Wednesday, July 22, 2015

Week 6 Shift 2

I walked onto the unit and was greeted with perplexed stares. “What are you doing here,” said the charge nurse, frozen in place, still holding her pager six inches from the countertop where she was reaching. Everyone who wasn’t already giving me a funny look turned and joined the crowd.

“Uh,” I said. I hadn’t had any coffee yet. “I work here?”

“You aren’t scheduled today,” said the charge nurse. “The book says you’re on vacation.”

I considered this for way, way longer than I should have. I was leaving the next morning at the crack of dawn, headed out to the Olympic Peninsula for a weekend of camping with my husband, one of my closest friends (whose wife, my other closest friend, was stuck in town for the weekend with houseguests), and my friends’ ridiculously adorable kid, the 2.5yo. I hadn’t packed yet, had done minimal food prep, and hadn’t slept worth shit for a week because I was worried about Tiberius.

“So… should I go home?”

“No no no no! Don’t go anywhere! Can you stay? You’ll get your pt back. Don’t go anywhere.”

Just then my unit manager arrived. “What’s all the shouting about,” he said, then spotted me and pulled a double take. “I thought you were camping!”

“That’s tomorrow,” I said. “If I stay until three, can I go home?”

So I ended up working a measly eight hours today, which was a blessed relief, because Tiberius was gearing up for a Hail Mary surgery first thing tomorrow morning and needed every delicate fine-tuning touch I could give him. The pulms and CT surgeons agreed: the repeated chest tube occlusions and stump perforations were taking far too much of a toll on his limited resources, and the still-sort-of-open thoracotomy was starting to dehisce. The ARDS is beginning to retreat, but he’s still hanging on the edge, and his cardiac output is consistently in the trash because of the insane pressure differential in the various parts of his chest.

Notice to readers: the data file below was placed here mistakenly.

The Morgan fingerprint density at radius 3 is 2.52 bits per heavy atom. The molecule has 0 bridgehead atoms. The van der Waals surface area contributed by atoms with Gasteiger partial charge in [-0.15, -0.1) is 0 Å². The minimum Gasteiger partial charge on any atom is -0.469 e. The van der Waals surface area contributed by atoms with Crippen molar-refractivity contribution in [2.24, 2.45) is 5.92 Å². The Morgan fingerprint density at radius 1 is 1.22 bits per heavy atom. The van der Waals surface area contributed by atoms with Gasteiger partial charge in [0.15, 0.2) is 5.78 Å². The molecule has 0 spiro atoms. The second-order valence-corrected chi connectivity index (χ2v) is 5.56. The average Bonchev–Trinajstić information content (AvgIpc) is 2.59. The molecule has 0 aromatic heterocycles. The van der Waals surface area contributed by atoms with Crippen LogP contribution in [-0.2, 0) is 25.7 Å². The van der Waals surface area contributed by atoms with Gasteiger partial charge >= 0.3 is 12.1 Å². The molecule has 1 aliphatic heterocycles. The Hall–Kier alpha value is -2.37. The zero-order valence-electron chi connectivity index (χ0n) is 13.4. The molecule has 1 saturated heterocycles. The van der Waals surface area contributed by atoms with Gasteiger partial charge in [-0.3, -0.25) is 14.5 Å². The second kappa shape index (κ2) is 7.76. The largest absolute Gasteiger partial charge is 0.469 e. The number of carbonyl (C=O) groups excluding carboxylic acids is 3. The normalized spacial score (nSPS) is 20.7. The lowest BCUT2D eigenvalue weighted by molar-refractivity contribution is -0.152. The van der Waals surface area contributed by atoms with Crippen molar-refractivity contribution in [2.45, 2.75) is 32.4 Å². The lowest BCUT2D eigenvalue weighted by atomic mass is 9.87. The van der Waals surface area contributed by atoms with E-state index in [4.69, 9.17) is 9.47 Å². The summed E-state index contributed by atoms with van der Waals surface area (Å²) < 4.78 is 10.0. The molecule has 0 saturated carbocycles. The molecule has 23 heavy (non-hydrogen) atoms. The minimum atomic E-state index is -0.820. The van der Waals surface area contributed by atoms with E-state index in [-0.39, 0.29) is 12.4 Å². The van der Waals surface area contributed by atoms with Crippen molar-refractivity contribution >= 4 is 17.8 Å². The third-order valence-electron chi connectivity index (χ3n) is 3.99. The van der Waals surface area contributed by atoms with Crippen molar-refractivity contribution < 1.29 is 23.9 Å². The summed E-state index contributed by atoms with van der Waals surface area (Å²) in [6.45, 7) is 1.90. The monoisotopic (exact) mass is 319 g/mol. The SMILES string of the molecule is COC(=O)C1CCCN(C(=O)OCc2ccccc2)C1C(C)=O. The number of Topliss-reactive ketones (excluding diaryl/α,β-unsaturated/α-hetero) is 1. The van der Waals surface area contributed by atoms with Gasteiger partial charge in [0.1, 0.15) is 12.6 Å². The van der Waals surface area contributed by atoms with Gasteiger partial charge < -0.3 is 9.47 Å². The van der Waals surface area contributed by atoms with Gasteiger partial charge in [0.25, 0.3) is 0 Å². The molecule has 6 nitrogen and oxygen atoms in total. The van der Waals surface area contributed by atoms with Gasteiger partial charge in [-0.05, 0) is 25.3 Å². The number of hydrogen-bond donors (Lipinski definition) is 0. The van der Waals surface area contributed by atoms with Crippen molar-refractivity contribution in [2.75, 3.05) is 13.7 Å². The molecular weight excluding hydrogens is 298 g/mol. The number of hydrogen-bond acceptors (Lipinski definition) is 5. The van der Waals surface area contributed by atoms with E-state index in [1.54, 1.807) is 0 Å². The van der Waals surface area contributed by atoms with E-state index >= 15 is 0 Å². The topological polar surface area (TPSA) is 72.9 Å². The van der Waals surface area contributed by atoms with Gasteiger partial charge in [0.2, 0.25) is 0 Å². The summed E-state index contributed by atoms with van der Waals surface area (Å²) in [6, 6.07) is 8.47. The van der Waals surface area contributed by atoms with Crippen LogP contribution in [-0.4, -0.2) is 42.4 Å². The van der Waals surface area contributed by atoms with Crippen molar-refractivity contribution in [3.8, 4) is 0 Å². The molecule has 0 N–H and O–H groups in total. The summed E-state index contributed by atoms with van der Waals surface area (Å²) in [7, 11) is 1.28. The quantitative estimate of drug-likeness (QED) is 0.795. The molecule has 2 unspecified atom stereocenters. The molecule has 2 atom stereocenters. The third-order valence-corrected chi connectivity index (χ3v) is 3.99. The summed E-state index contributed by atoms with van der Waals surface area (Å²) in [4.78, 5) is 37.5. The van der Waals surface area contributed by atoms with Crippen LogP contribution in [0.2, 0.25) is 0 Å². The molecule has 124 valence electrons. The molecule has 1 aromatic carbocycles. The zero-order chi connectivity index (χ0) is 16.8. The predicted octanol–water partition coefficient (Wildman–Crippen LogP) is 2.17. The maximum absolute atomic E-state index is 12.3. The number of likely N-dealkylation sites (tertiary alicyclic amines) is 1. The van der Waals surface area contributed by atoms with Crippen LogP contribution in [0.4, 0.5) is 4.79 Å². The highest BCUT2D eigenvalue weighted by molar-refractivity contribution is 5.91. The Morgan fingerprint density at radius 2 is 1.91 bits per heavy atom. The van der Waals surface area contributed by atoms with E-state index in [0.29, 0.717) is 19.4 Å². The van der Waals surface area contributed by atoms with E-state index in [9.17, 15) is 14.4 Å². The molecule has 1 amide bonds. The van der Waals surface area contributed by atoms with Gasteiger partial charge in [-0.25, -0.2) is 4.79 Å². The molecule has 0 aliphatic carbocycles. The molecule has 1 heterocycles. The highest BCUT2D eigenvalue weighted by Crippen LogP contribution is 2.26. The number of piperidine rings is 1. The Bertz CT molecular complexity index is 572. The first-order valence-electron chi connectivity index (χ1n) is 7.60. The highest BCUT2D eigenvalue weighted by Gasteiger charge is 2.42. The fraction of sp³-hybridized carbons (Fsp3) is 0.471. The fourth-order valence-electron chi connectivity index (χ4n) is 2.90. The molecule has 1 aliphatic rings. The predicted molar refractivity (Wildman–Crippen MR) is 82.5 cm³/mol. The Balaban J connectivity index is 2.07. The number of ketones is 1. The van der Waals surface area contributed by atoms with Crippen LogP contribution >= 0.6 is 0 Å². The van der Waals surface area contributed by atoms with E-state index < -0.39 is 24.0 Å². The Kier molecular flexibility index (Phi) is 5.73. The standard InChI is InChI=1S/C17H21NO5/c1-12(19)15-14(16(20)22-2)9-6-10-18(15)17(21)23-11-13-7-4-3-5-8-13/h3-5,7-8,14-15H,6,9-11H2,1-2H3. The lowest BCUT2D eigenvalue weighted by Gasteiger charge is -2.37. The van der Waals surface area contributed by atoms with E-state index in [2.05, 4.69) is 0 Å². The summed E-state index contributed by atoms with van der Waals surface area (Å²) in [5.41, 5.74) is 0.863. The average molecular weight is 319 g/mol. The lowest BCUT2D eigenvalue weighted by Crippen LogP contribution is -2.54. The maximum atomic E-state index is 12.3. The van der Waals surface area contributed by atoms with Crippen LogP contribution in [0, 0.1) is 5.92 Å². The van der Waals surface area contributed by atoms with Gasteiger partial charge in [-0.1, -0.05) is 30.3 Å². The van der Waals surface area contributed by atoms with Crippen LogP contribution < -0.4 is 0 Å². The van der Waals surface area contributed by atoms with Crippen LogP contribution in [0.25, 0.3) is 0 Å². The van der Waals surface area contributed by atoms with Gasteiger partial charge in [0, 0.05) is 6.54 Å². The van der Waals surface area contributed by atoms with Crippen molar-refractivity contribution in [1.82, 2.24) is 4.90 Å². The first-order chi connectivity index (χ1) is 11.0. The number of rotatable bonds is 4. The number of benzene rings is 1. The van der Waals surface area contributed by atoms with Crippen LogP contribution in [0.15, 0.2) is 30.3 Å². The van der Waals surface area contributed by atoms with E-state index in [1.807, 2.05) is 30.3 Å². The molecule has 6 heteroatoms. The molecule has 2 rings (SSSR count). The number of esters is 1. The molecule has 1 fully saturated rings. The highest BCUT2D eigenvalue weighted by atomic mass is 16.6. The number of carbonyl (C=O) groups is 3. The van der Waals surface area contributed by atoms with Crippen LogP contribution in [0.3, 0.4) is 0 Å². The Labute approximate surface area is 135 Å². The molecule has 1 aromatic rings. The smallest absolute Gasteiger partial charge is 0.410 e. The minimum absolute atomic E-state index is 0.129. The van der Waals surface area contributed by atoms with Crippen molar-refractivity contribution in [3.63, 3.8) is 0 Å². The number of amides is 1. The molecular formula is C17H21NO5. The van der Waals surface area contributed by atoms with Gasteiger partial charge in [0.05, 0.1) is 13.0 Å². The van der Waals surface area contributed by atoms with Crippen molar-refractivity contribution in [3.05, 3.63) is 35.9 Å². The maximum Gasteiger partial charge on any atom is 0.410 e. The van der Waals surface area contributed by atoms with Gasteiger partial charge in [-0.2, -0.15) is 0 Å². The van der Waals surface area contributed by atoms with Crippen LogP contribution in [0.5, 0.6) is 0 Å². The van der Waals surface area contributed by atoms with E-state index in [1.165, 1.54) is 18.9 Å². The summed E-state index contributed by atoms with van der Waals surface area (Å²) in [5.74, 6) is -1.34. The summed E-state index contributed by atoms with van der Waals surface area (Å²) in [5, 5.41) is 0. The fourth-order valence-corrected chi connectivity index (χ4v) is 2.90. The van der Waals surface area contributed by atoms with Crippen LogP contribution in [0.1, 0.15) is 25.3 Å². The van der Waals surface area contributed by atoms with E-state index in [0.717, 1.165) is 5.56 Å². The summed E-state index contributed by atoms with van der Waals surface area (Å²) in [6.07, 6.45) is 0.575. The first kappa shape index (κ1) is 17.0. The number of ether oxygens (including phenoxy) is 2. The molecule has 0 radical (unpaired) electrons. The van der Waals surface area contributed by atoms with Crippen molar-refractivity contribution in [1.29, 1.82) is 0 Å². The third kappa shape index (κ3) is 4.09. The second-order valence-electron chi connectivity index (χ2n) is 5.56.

My job today was to give him every inch of gained ground I could fight for. I titrated down his pressors with extreme care, just low enough to give wiggle room in case they had to crank ‘em up in surgery, not low enough to challenge him. I talked plans with the pulm, and got orders for albumin (to pull water in from the tissues) and Lasix (to shed the water, reducing the heart’s afterload, the amount of back-pressure it’s pushing against as it tries to perfuse the tissues). I timed them with exquisite care and pulled this stunt three times in a row without rocking his vital signs, before finally chickening out of Round 4 because his heart rate went up ten points.

And I started working really hard on his bowels.

Tiberius was backed up as all hell. I think I mentioned before that his distended colon was causing pressure issues with his heart and his venous return; I took it on myself to get that shit out of there, and championed the cause of poop until I’m pretty sure Dr Sunny worried about my sanity. I dosed him with bowel meds; I administered enemas; I finally, in a fit of desperation, gloved up to the wrists and performed digital disimpaction and stimulation of his rectum.

This is, if anything, less fun than it sounds. You basically glove up, slather your fingers with lube, and work them up the pt’s back end until you encounter stool. Scoop what you can, work anything loose that you can, and stretch out the rectal muscle to stimulate the body’s “rectum full, evict tenants” impulses. Tiberius couldn’t be turned on his side for this, so I had to hoist up the boys, so to speak, and jam my hand back in there from the front side.

As I got to work, I felt floppy skin lap over my wrist, local anatomy returning to its accustomed position. Well, it’s not the first time someone’s balls have posed me an inconvenient barrier to their ass. This job can be undignified. I just didn’t look—this procedure is all about proprioception and sense of touch.

I got a handful on my first fishing trip. A little dig stim, and his rectum refilled; I pulled out pebbles and chunks and lumps shaped like knucklebones and tiny flecks of shit-granite the size of rice krispy cereal. My shoulders cramped up and my wrist was on fire by the time I took a break; at my side, the bucket I’d allotted for captured items contained a good double fistful of rock-hard desiccated shit.

An hour later I went digging again. This time I got pebbles with a little slushy liquid. Things were breaking free.

An hour after that I got nothing with the finger sweep, but during the dig stim portion he started having a tremendous bowel movement. I’m talking liters of liquid shit. It flowed and poured and could not be contained, and with each surge of excrement, his blood pressure rose and his heart rate fell.